Espenson: They've got a lot of explaining to do. It's not just about explaining that it's not their fault, but where did they come from? Are they who they say they are? Who is that anyway? We don't know what relationships Mulan and Aurora had with the characters that we've already seen from fairy-tale land. Will they know the name Snow White or not? Of course, Emma doesn't know anything about this world. We handed them a big old of bouquet of obstacles to deal with. Not to mention, they're dealing with charred fairy-tale land. I'm reminded of cinder Earth from Battlestar Galactica and what happens when you find the place you've been yearning for and it's not what you thought it would be. It's interesting for both sides. Aurora and Mulan are going to have to deal with who these people are, who they naturally blame for this terrible situation. And we have to deal with Snow and Emma, on the other hand, dealing with this strange world.
Nice Battlestar reference.
Espenson: We never say it explicitly in the room, and I don't think [executive producers] Adam [Horowitz] and Edward [Kitsis] have made the parallel, but when we talk about fairy-tale land, I can't help but think of cinder Earth. It's not, in any way, narratively used in the same way, but I always think of that heart-dropping feeling of finding Earth and it's cinder. It's very evocative.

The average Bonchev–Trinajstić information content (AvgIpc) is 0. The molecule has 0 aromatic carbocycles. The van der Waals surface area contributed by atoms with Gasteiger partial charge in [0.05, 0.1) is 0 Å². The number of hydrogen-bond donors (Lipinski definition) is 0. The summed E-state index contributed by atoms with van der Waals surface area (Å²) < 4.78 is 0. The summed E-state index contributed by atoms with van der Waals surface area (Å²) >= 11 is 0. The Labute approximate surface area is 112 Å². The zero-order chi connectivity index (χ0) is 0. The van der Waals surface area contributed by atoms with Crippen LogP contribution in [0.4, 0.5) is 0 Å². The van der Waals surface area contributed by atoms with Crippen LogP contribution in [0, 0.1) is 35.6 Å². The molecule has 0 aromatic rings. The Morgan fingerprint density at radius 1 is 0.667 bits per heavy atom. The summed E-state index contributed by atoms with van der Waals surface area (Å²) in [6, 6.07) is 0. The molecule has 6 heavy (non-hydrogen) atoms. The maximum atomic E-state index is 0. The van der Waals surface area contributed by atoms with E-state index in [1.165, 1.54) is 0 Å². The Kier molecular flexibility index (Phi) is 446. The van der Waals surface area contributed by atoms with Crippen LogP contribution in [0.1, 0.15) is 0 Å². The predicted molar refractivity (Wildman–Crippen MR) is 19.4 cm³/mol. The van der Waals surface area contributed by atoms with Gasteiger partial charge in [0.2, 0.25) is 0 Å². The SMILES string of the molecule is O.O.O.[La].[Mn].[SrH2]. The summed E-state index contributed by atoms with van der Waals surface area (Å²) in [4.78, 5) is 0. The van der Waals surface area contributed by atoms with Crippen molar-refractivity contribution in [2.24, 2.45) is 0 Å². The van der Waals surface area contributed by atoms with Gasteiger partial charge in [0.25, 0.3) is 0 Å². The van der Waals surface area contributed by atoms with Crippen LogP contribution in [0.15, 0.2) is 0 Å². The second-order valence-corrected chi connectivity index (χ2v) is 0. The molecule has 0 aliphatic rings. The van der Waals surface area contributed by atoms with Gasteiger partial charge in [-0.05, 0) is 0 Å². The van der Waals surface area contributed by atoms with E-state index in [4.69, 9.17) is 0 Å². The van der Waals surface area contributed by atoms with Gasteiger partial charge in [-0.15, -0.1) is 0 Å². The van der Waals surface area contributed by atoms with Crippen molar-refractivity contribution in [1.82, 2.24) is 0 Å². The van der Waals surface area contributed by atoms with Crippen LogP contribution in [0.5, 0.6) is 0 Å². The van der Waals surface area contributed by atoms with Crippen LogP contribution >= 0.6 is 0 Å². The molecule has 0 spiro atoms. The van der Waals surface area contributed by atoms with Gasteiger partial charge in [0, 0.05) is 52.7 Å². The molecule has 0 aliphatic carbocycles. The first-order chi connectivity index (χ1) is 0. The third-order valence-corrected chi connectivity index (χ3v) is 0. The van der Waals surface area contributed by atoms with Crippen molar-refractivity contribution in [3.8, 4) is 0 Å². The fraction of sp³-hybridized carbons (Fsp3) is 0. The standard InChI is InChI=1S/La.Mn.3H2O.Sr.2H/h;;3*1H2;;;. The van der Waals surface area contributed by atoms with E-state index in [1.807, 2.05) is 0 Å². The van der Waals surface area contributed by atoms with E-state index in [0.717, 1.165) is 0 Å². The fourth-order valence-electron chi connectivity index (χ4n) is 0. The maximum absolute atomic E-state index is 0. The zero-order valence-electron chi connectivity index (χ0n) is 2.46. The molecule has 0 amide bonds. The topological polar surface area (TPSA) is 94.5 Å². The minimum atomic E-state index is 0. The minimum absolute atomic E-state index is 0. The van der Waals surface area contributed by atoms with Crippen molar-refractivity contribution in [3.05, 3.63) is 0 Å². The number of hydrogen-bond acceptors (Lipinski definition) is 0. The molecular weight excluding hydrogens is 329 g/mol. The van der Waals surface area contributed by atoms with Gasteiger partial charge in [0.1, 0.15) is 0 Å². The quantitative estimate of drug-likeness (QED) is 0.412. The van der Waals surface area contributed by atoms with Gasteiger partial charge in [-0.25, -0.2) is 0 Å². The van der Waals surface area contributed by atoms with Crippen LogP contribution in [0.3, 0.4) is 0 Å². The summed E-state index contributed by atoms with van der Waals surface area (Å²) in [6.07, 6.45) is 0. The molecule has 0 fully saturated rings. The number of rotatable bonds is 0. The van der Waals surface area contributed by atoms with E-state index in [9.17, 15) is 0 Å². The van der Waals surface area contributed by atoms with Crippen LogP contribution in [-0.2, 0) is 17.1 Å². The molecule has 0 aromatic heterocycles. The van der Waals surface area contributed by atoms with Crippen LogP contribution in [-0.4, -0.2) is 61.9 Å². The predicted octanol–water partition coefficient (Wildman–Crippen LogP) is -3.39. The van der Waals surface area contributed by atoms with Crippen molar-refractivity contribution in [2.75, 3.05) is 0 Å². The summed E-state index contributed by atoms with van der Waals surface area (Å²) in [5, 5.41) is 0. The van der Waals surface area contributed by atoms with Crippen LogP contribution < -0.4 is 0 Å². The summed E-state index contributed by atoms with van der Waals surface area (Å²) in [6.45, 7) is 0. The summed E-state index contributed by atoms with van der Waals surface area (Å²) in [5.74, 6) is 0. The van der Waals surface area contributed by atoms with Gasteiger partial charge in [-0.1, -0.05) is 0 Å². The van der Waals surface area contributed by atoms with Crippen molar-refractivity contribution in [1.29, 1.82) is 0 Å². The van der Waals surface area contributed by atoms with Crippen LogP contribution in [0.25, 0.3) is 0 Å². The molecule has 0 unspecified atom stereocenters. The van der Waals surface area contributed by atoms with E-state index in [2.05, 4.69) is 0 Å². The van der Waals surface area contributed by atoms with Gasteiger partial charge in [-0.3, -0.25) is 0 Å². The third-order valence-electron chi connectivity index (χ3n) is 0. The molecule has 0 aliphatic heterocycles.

Going back, you mentioning Aurora and Mulan possibly not being aware of Snow White is a parallel to Whale (David Anders) telling Charming that he's not his prince. Is that a geographical thing, or could that be Whale knowing that Charming wasn't really the prince?
Espenson: I've heard a couple different interpretations of "You're not my prince." One being that he comes from a land that's not fairy-tale land, another being that he comes from a different part of fairy-tale land and has an allegiance to a different prince. I hadn't heard that one. That's cool too. Whale gets more and more interesting, doesn't he? I love that notion. That line is one of my favorite lines ever because it is so multiply interpretable. Obviously, we're keeping the Whale mystery going. It is worth thinking about that line and all the different things it could mean.
Emma's reaction to that line was also very strong. She's really starting to realize her father is a prince!